Blog Posts by Category
2 days ago
A most interesting relationship between species. The Marine Detective observations bring awareness to our marine environment.The life and times of Giant Nudibranchs (and Tube-Dwelling Anemones). With coincidence, I had posted about Giant Nudibranchs yesterday and then went diving and had this great photo opportunity. The Giant Nudibranch was crawling away from where it had laid its fertilized eggs on its prey (note that there are thousands of developing embryos in that egg mass). It's what nudibranchs do. They most often lay their eggs right atop their prey. When you consider that the egg masses / ribbons of every nudibranch species look different, this is a REALLY valuable clue in trying to solve whodunnits for nudibranch eggs. If you know their prey, you have a good chance of knowing whose eggs you are looking at.
The other species in the lower photo is another giant - the Giant Sea Cucumber - Parastichopus californicus to 50 cm long.
Please know as you reflect on the ocean off our coast, that where there is sand, these species are common and living out their lives while many of us do not even know about them. This was only at ~6 m depth.
If you've not seen it already, here's the link to my blog showing the stunning diversity of colour in Giant Nudibranchs, how the swim and, how they POUNCE on their prey.
©2020 Jackie Hildering; The Marine Detective
May 31, 2020, Telegraph Cove. ... See MoreSee Less
4 days ago
Strange, wonderful things are everywhere! Botany group member Joy Dawson found and photographed these yellow and purple Vancouver groundcones in the Comox Lake area. Groundcone is a "root parasite" on salal, kinnickinnick and other members of the heather family. ... See MoreSee Less
Shoreline Outing Summary: Mission Road Pleistocene Deposits, Mar 13th, 2019
Roughly twenty shoreline members made it out on Wednesday to investigate 12,500 year old sand deposits laid down 10m below sea level back when the the waves would have been lapping at the spot where today you find the front entrance of the Home Depot at Lerwick & Ryan roads. We collected quite a few shells from a number of mollusc species (see annotated photograph below) and looked at a brief window of the local Pleistocene sediments. To follow up on some of the things we were curious about, there are some notes, diagrams and photographs below.
What did we find?
We found 12,500 shell deposits that showed a diversity of sizes and shapes indicative of a natural concentration of shell material driven by water currents. In the 250ml plastic container of shells, we had the following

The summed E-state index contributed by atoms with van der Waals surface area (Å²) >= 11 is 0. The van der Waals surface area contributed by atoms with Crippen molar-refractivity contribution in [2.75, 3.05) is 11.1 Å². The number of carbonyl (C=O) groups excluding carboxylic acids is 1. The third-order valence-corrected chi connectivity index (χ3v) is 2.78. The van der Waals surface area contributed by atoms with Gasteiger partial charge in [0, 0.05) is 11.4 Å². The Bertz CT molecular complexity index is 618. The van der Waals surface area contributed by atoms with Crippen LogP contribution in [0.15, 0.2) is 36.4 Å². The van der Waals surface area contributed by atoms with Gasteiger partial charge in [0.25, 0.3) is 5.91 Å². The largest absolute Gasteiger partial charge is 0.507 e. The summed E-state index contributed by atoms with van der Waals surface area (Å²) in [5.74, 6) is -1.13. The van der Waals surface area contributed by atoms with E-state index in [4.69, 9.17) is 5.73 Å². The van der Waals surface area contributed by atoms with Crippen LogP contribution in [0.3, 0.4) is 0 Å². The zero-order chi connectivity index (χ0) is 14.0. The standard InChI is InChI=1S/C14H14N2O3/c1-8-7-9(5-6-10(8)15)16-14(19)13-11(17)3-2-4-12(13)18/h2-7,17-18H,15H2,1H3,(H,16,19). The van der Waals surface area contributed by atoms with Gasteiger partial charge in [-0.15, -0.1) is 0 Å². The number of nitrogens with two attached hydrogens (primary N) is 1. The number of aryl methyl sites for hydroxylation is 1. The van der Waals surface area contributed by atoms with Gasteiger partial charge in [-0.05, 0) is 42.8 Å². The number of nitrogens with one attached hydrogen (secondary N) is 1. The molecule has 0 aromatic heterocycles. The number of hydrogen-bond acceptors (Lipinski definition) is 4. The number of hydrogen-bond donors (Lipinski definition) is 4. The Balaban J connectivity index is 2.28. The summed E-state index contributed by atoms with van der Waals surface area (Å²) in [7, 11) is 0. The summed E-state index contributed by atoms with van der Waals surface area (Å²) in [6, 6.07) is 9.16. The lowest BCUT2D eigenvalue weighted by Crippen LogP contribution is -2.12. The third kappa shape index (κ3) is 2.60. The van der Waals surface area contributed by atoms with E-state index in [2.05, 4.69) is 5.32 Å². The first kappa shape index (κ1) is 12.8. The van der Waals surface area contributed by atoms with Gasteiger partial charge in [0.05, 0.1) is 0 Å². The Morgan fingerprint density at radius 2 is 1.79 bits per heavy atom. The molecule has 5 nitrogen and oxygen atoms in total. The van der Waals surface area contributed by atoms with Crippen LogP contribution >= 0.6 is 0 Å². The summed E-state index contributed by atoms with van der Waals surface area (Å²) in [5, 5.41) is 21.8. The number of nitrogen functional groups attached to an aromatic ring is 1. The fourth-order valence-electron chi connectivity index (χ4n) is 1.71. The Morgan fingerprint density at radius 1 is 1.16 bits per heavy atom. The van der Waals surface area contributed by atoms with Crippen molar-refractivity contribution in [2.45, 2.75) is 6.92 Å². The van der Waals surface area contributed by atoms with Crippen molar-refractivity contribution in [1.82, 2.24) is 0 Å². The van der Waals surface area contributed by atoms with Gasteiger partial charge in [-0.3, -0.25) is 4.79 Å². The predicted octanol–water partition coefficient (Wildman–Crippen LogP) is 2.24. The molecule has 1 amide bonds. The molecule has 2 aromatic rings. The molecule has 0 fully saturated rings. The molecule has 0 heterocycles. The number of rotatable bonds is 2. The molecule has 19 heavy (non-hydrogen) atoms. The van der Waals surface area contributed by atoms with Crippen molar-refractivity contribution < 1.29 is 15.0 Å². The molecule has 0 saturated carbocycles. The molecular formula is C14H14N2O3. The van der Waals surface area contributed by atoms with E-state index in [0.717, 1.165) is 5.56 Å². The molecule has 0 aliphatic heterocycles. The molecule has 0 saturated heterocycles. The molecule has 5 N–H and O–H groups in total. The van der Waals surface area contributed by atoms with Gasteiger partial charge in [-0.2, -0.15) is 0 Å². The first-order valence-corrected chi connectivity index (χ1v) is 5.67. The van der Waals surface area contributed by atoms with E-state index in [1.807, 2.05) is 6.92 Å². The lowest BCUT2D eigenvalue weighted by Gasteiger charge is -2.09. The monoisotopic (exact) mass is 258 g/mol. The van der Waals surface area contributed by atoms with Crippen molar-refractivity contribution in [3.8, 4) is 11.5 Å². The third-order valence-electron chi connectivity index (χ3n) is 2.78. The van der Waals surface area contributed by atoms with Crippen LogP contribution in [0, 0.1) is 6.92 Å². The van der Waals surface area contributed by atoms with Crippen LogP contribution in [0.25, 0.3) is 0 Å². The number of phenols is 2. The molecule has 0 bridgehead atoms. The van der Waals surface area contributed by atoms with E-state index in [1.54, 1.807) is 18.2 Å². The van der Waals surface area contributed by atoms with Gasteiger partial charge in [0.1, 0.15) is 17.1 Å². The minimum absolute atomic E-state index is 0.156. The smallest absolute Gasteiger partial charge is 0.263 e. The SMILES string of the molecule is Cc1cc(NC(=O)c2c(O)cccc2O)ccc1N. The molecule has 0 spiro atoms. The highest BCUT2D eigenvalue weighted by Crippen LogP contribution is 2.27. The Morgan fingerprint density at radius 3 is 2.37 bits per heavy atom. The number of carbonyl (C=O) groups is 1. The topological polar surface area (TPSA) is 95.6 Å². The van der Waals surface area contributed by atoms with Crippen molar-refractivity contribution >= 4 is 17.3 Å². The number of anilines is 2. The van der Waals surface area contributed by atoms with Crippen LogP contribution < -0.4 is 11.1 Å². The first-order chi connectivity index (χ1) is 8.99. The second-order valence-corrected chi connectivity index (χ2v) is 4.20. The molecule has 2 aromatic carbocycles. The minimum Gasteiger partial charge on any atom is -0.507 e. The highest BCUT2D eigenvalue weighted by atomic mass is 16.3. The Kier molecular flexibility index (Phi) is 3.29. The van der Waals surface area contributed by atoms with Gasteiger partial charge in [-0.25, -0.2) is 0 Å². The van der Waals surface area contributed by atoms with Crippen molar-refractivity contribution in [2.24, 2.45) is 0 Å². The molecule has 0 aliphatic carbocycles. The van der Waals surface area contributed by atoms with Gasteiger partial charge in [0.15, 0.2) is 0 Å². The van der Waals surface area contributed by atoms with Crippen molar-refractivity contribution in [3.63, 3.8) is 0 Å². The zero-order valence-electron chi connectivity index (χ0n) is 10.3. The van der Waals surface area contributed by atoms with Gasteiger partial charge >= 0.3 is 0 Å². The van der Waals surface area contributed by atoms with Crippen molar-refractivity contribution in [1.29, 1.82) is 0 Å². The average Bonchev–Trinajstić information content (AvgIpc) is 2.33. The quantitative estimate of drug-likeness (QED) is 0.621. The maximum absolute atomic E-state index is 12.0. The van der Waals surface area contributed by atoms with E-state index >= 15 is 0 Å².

Barnacles (Balanus sp.)
Tubeworms (Serpula vermicularis)
Scallops (Chlamys sp.)
Limpet (Acmaea sp.)– with bore hole from (?) gastropod radula
Mussels (Mytilus sp.)
Butter Clam (Saxidomus giganteus)
Echinoderm spines (see pictures– in the fine sediments)
Echinoderm spine (rod-shaped fragment among 1/2mm sand grains.
What is the sequence of unconsolidated sediments in our area and how old are they?
The shells, bones & wood excavated from the site give a corrected age of around 12,5000 years based on radiocarbon dating. We were digging through the “Capilano” and/or “Salish Sediments”, layers that were deposited along the sea floor (and shore) after the ice had retreated. Looked down an excavated face in the quarry and saw poorly-layered glacial till (“Vashon Drift”) beneath (material melted out of the ice sheet). This in turn would be underlain by stratified sand and clays of the Quadra Sands, which were deposited by waters running off the leading edge of the ice sheet as it retreated and advanced sometime between 20-30,000 years ago. The Quadra Sands are the sediments that make up most of the Willemar Bluffs in Cmox as well as the cliffs around Seal Bay, Denman Island and Quadra Island. I am pasting below a chart showing the ages, composition and sequence of major layers of sediment in our region from Jan Bednarski’s (Geological Survey of Canada) 2015 report on surficial deposits just south of Deep Bay.
John was remarking on how well-preserved the shells are given their age and how porous the sediments were. These shells would be subject to all the chemical weathering that the pore waters could bring about. Perhaps the density of shell material acted as a buffer to keep acids from leaching away too much of the material. As many of you saw, some of the mussels still had a hint of nacre left on them, meaning that the organic matter has not completely broken down, either.
These types of materials are broadly referred to as sub-fossils. True fossils are old and encased in consolidated sediments. Really it doesn’t matter– these are evidence of ancient life in our region just around the time that we start to see physical evidence for human habitation in our region. The assemblage of shells is interpreted to represent a cold water community akin to what would be seen around 60 degrees north today.